Little big band - Difficult
Arranged by Chuck Israels. Swing, Jazz. Score and parts. Published by Jazz Lines Publications (JL.JLP-7450).
Bill Evans's music is widely appreciated for its nuance and beauty, for its sophisticated harmonic language, and for the extraordinary gradations of touch in his piano playing. All of these are highly developed in his music, but each of them can be heard to some degree in music that precedes Bill's. There are superb classical pianists whose touch rivals his, a rich history of piano music that includes other characteristics of his music, and wonderful examples of creative and expressive jazz piano playing. But there is one feature of Bill Evans's music that is nearly unique and usually overlooked; its unparalleled rhythmic variety and invention. Immersion in this music was the richest experience of my bass playing life. As a composer/arranger, I have taken what I understand from Bill's aesthetic system, the balanced qualities that made it so rewarding to hear and to play, and included those elements in my writing in every way I could. Playing an accompanying role while Bill played those extraordinary rhythms was relatively easy, since his execution was rock solid and independent of his surroundings. His consistently reliable control of those complex cross rhythms against a deeply felt pulse made it possible to participate in the music with an intuitive understanding of how they related to the more usual rhythms I could create without fully understanding how complex and sophisticated they were. Notating them so that others can experience how it feels to perform them has been at the same time a more daunting and an illuminating process. These rhythms have informed all of my music, but they are especially prominent in these interpretations of pieces on which Bill has left his indelible stamp. They are difficult to read, but not impossible to play, and they are an unending source of inspiration and out and out fun. This I Got Rhythm paraphrase piece contains a compendium of Bill Evans's unusual and complex rhythms. The introduction has three layers of rhythm; dotted quarters in the bass, straight 4/4 in the drums and unusual syncopations in the piano - ending in a two measure figure made up of syncopated dotted eighths and quarters. And that's just the introduction. The A sections are built on 5 against 4 figures and the bridge melody is 4 against 3 cleverly lined up to create conflict and resolution over eight measures. The blowing changes start with a familiar set of dominant 7th cycle substitute chords and one inserted half step embellishment in the bridge. Then there is an interesting and subtle variation on the first A section cycle in the last eight measures where the cycle starts in a different place. An interesting aspect of music like this is that the soloist is free to follow these changes rigorously, or to ignore some (or all) of them and simply play normal I Got Rhythm harmonies and let the substitute chords produce dissonance and resolution over the eight measure phrase. The ensembles produce fireworks. This is a stunning pice and it is a joy to play. -Chuck Israels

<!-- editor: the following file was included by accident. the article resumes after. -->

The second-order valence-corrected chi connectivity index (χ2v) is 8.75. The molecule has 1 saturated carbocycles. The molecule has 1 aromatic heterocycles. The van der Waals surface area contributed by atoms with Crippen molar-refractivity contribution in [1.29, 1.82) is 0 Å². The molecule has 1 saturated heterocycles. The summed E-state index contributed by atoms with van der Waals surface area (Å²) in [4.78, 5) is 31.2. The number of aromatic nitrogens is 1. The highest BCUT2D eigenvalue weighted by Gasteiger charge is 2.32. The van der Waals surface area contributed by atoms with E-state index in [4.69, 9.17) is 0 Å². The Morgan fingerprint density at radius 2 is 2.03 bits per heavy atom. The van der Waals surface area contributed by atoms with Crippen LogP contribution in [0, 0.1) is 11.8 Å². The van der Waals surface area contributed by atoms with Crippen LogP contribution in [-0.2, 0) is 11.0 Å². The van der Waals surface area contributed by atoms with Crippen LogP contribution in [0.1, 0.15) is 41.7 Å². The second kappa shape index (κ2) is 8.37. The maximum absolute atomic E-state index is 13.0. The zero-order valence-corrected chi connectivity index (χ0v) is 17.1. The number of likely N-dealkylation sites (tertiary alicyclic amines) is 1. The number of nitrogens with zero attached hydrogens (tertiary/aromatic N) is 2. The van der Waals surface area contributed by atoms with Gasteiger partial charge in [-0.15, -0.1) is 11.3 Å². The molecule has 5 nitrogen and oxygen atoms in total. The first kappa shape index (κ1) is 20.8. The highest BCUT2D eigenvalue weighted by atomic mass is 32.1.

Instrumentation: Full Score, Alto Saxophone, Clarinet/Tenor Saxophone, Baritone Saxophone, Trumpet, Trombone, Guitar, Piano, Bass, Drums.